Tuesday, August 31, 2010

Back to School


I am the mother of a first grader. Ella starts kindergarten next week, but Alex starts today. *sigh*


Confession Tuesday

Hello all you sinners. Time for your confessions! Share a little of yourselves with us and we promise to do the same.


I started writing this at 3 a.m. Believe it or not, the not-sleeping thing is getting better (I slept five hours). So now I’m wide awake and feeling deliriously productive, like I have all the time in the world. Scary.

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Today, my son goes off to first grade. *Sniff. Sniff.* Where does the time go?

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I hate the end of summer. Feels like death to me. Goodbye warm weather, hello frozen white stuff. OK, maybe I’m being a bit dramatic. No, I don't think I am.

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On Monday, I was in minor car accident. I’m OK. Everyone involved is OK. I’m hoping that bumper damage is the extent of the repair. Still, it sucks.

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I’ve been reading a lot of blog posts about how poetry journals are struggling across the board. Many print publications are trying to figure out how to survive in the digital age. Some have gone online, while others cut staff and lower page counts.

Sadly, the list of publications I subscribe to is short. And I hate subscribing to journals I don’t have time to read. My list:



But two I will add this week: North American Review and Crab Creek Review. And I’d love to support a journal or magazine producing edgy work. Not necessarily experimental poetry or fiction, but one that takes a chance on design and content. Any suggestions? Just trying to do my part with limited funds.

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The Dodge Poetry Festival is just around the corner. Are you in or are you out? (I’m in!)

Monday, August 30, 2010

Monday, Monday

Did not sleep at all last night. *sigh* No reason, just couldn't fall asleep. So around 4 a.m. I got up and started working.


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Had a fabu, albeit brief, visit with Joseph Legaspi and his Boo this weekend. They experienced the chaos that is my life raising two kids under age 7. Good time had by all (see pics in previous post). Lots of poetry talk, too.


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On Sunday after our guests departed, the kids and I headed to the beach. It’s only the second time this year we’ve gone to the beach. What can I say? It's been a very busy summer. I think we can get a few more beach visits in before the weather turn cool.


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Well, not sleeping has allowed me to continue reading through a friend’s manuscript, look at my own manuscript, start a new poem, and work on this blog post. Guess there are benefits to burning the candle at both ends.


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Come back, C. Dale. Come back!

Friday, August 27, 2010

Mass Poetry

Yesterday, I attended a meeting to discuss the 2011 Massachusetts Poetry Festival. Still too early to throw out dates or locations, but behind the scenes every effort is being made to make it happen. I've always been on the outside looking in, but the reality is that it takes a (poetry) village to make a large-scale festival happen. Lots of cooperation among organizers, city council members, sponsors and vendors--and that's all before we get to the poetry.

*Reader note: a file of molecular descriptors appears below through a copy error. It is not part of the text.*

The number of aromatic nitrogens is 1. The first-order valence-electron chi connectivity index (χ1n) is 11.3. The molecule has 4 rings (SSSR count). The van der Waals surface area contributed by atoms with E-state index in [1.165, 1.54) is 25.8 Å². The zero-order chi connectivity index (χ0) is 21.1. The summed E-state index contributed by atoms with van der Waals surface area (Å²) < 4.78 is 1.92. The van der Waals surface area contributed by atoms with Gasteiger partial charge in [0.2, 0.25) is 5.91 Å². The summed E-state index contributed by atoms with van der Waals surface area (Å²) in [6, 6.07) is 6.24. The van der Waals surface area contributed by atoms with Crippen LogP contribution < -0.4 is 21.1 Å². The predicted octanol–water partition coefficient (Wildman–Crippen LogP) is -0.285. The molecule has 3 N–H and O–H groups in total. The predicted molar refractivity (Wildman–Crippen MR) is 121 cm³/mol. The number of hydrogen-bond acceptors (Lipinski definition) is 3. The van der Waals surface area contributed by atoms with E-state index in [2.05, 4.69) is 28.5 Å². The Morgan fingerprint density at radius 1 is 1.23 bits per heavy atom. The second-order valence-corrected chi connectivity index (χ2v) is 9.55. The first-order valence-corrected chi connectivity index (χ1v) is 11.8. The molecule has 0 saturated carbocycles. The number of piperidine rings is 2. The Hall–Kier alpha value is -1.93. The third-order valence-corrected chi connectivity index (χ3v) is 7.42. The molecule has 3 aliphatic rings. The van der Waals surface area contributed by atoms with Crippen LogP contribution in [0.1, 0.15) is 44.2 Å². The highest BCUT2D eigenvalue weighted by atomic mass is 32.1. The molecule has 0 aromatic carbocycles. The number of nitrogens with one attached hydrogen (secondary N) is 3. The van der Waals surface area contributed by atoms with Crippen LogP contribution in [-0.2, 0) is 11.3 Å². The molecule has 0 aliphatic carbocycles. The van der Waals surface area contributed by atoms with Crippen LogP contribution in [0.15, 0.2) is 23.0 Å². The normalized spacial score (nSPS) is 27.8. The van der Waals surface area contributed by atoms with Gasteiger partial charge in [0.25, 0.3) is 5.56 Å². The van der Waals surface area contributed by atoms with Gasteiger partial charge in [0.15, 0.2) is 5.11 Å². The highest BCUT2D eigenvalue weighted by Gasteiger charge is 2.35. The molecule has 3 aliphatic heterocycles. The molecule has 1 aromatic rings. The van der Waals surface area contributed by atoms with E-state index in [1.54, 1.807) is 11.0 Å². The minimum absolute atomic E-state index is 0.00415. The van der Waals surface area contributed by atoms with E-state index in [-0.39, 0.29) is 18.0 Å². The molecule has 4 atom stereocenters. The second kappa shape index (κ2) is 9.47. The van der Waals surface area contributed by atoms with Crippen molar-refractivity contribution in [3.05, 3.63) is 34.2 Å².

Events like these need advocates, and we are lucky that we have one in Mass Poetry Fest founder and poet Michael Ansara. Listen to this 2009 interview from Radio Open Source and hear his vision for putting together an event that brings a variety of poets and poetry lovers from across The Bay State and beyond.

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In case you're wondering, the 2010 Massachusetts Poetry Festival will take place throughout October as a series regional events, with larger events happening October 16 as part of the Boston Book Festival.

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Just found out that I will be speaking to classes at Adelphi University in New York on September 15. Thanks to Jacqueline Jones LaMon for making it happen.

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Also found out that the Magic 106.7 radio interview I did with YA author Erin Dionne and host Gay Vernon will re-air Sunday, August 29, at 7 a.m. Set your alarm clocks!

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As you know, I've sent my second manuscript out to a few people and the feedback I'm getting is really positive. Seems like the arrangement of poems is a sticking point, so I'll have to work on the order. But it's just reassuring to know that my book doesn't suck. *smile*

I never know if I have something good (that others will enjoy reading), or if I'm too close to the project to be objective. Nice to be surrounded by people who will tell me the truth no matter what.

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Last, but certainly not least, I am anxiously awaiting the arrival of BFF Joseph Legaspi for a weekend visit to Beantown! I'm quite dizzy with anticipation.

Wednesday, August 25, 2010

"A Larger Place at the Poetry Table"

I have been so moved my Collin Kelley's heartfelt and impassioned blog post that I had to include a portion of his question and my answer here. Go to Collin's blog for the full monty.

First, and excerpt:

So, I have questions for all of you who read this blog: How we can get back to the pleasure of the art rather than the jockeying for position, awards and writing personal attacks masquerading as "literary criticism?" How do we set a larger place at the poetry table for those working outside the academy? How do we make the art of poetry interesting and compelling to the next generation that doesn't want an MFA or teaching gig? How do we take the insular and make it open?